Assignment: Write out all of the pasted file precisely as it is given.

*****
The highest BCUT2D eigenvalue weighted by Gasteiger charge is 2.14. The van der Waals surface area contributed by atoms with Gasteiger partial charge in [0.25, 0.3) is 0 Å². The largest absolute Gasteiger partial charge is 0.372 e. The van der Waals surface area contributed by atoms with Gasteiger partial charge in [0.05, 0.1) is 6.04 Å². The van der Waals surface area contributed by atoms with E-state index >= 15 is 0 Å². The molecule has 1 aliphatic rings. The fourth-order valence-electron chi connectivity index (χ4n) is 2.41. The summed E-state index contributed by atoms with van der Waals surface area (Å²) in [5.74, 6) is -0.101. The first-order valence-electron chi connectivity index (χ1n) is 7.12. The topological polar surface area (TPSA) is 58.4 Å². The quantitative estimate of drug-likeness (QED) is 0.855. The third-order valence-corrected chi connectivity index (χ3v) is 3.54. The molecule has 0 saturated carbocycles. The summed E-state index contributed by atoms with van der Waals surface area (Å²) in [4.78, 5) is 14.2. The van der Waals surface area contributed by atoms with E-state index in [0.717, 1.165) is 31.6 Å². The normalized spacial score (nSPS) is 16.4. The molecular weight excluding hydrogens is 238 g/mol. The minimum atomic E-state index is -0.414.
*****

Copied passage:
The highest BCUT2D eigenvalue weighted by Gasteiger charge is 2.14. The van der Waals surface area contributed by atoms with Gasteiger partial charge in [0.25, 0.3) is 0 Å². The largest absolute Gasteiger partial charge is 0.372 e. The van der Waals surface area contributed by atoms with Gasteiger partial charge in [0.05, 0.1) is 6.04 Å². The van der Waals surface area contributed by atoms with E-state index >= 15 is 0 Å². The molecule has 1 aliphatic rings. The fourth-order valence-electron chi connectivity index (χ4n) is 2.41. The summed E-state index contributed by atoms with van der Waals surface area (Å²) in [5.74, 6) is -0.101. The first-order valence-electron chi connectivity index (χ1n) is 7.12. The topological polar surface area (TPSA) is 58.4 Å². The quantitative estimate of drug-likeness (QED) is 0.855. The third-order valence-corrected chi connectivity index (χ3v) is 3.54. The molecule has 0 saturated carbocycles. The summed E-state index contributed by atoms with van der Waals surface area (Å²) in [4.78, 5) is 14.2. The van der Waals surface area contributed by atoms with E-state index in [0.717, 1.165) is 31.6 Å². The normalized spacial score (nSPS) is 16.4. The molecular weight excluding hydrogens is 238 g/mol. The minimum atomic E-state index is -0.414.